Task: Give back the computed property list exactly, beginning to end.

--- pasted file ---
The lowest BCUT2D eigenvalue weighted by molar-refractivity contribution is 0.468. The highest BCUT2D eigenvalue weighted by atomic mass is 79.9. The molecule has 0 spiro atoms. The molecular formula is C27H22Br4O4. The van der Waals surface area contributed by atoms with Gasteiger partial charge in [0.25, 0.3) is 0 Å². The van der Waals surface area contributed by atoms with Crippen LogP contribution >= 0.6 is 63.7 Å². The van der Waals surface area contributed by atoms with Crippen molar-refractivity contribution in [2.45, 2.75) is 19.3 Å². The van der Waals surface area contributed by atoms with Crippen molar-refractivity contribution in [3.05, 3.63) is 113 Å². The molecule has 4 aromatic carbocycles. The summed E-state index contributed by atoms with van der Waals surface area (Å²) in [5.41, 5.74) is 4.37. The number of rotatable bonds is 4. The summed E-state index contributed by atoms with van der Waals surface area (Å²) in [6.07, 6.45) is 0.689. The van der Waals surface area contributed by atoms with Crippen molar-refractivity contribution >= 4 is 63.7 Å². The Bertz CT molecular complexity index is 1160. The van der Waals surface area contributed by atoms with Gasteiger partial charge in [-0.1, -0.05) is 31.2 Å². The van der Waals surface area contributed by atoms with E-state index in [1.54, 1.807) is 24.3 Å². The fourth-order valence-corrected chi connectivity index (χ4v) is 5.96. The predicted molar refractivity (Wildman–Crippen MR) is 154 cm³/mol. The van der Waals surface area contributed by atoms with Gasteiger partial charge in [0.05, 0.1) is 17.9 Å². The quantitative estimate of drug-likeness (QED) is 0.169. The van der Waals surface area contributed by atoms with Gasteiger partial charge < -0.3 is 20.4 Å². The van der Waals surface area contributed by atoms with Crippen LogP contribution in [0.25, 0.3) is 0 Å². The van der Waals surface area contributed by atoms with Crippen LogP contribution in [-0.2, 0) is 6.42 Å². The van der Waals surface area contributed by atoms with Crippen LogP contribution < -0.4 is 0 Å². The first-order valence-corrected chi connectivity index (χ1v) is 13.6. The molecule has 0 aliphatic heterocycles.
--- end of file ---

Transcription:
The lowest BCUT2D eigenvalue weighted by molar-refractivity contribution is 0.468. The highest BCUT2D eigenvalue weighted by atomic mass is 79.9. The molecule has 0 spiro atoms. The molecular formula is C27H22Br4O4. The van der Waals surface area contributed by atoms with Gasteiger partial charge in [0.25, 0.3) is 0 Å². The van der Waals surface area contributed by atoms with Crippen LogP contribution >= 0.6 is 63.7 Å². The van der Waals surface area contributed by atoms with Crippen molar-refractivity contribution in [2.45, 2.75) is 19.3 Å². The van der Waals surface area contributed by atoms with Crippen molar-refractivity contribution in [3.05, 3.63) is 113 Å². The molecule has 4 aromatic carbocycles. The summed E-state index contributed by atoms with van der Waals surface area (Å²) in [5.41, 5.74) is 4.37. The number of rotatable bonds is 4. The summed E-state index contributed by atoms with van der Waals surface area (Å²) in [6.07, 6.45) is 0.689. The van der Waals surface area contributed by atoms with Crippen molar-refractivity contribution >= 4 is 63.7 Å². The Bertz CT molecular complexity index is 1160. The van der Waals surface area contributed by atoms with Gasteiger partial charge in [-0.1, -0.05) is 31.2 Å². The van der Waals surface area contributed by atoms with E-state index in [1.54, 1.807) is 24.3 Å². The fourth-order valence-corrected chi connectivity index (χ4v) is 5.96. The predicted molar refractivity (Wildman–Crippen MR) is 154 cm³/mol. The van der Waals surface area contributed by atoms with Gasteiger partial charge in [0.05, 0.1) is 17.9 Å². The quantitative estimate of drug-likeness (QED) is 0.169. The van der Waals surface area contributed by atoms with Gasteiger partial charge < -0.3 is 20.4 Å². The van der Waals surface area contributed by atoms with Crippen LogP contribution in [0.25, 0.3) is 0 Å². The van der Waals surface area contributed by atoms with Crippen LogP contribution in [-0.2, 0) is 6.42 Å². The van der Waals surface area contributed by atoms with Crippen LogP contribution < -0.4 is 0 Å². The first-order valence-corrected chi connectivity index (χ1v) is 13.6. The molecule has 0 aliphatic heterocycles.